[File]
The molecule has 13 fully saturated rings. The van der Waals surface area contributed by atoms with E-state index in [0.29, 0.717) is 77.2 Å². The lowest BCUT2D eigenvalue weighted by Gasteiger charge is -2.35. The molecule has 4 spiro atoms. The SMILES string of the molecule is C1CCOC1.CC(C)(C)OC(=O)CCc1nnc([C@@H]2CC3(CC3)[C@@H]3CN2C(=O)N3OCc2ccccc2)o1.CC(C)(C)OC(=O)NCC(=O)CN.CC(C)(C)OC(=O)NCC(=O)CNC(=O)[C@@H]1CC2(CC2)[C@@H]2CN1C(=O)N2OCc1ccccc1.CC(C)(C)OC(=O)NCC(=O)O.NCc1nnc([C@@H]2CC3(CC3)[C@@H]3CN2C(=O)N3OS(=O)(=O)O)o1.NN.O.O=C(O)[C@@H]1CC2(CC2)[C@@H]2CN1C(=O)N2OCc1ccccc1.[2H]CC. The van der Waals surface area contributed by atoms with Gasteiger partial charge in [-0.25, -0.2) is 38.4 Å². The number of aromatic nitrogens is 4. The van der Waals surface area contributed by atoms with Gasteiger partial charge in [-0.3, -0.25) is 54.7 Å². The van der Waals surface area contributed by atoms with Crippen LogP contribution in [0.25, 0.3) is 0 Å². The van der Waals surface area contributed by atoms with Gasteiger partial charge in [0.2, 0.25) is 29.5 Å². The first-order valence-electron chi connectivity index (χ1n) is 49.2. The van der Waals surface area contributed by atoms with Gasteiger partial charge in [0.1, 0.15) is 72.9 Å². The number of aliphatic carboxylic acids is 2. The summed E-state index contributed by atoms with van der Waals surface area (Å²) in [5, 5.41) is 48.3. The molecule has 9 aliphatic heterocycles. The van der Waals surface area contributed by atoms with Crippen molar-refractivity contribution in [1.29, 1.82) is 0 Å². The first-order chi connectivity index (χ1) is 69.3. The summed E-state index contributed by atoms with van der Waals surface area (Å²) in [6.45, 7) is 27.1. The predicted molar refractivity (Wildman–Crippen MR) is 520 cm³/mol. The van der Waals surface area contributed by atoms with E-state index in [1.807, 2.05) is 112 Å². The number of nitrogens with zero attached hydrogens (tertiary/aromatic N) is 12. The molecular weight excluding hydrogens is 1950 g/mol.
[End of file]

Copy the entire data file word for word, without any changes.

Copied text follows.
The molecule has 13 fully saturated rings. The van der Waals surface area contributed by atoms with E-state index in [0.29, 0.717) is 77.2 Å². The lowest BCUT2D eigenvalue weighted by Gasteiger charge is -2.35. The molecule has 4 spiro atoms. The SMILES string of the molecule is C1CCOC1.CC(C)(C)OC(=O)CCc1nnc([C@@H]2CC3(CC3)[C@@H]3CN2C(=O)N3OCc2ccccc2)o1.CC(C)(C)OC(=O)NCC(=O)CN.CC(C)(C)OC(=O)NCC(=O)CNC(=O)[C@@H]1CC2(CC2)[C@@H]2CN1C(=O)N2OCc1ccccc1.CC(C)(C)OC(=O)NCC(=O)O.NCc1nnc([C@@H]2CC3(CC3)[C@@H]3CN2C(=O)N3OS(=O)(=O)O)o1.NN.O.O=C(O)[C@@H]1CC2(CC2)[C@@H]2CN1C(=O)N2OCc1ccccc1.[2H]CC. The van der Waals surface area contributed by atoms with Gasteiger partial charge in [-0.25, -0.2) is 38.4 Å². The number of aromatic nitrogens is 4. The van der Waals surface area contributed by atoms with Gasteiger partial charge in [-0.3, -0.25) is 54.7 Å². The van der Waals surface area contributed by atoms with Crippen LogP contribution in [0.25, 0.3) is 0 Å². The van der Waals surface area contributed by atoms with Gasteiger partial charge in [0.2, 0.25) is 29.5 Å². The first-order valence-electron chi connectivity index (χ1n) is 49.2. The van der Waals surface area contributed by atoms with Gasteiger partial charge in [0.1, 0.15) is 72.9 Å². The number of aliphatic carboxylic acids is 2. The summed E-state index contributed by atoms with van der Waals surface area (Å²) in [5, 5.41) is 48.3. The molecule has 9 aliphatic heterocycles. The van der Waals surface area contributed by atoms with Crippen molar-refractivity contribution in [1.29, 1.82) is 0 Å². The first-order chi connectivity index (χ1) is 69.3. The summed E-state index contributed by atoms with van der Waals surface area (Å²) in [6.45, 7) is 27.1. The predicted molar refractivity (Wildman–Crippen MR) is 520 cm³/mol. The van der Waals surface area contributed by atoms with E-state index in [1.807, 2.05) is 112 Å². The number of nitrogens with zero attached hydrogens (tertiary/aromatic N) is 12. The molecular weight excluding hydrogens is 1950 g/mol.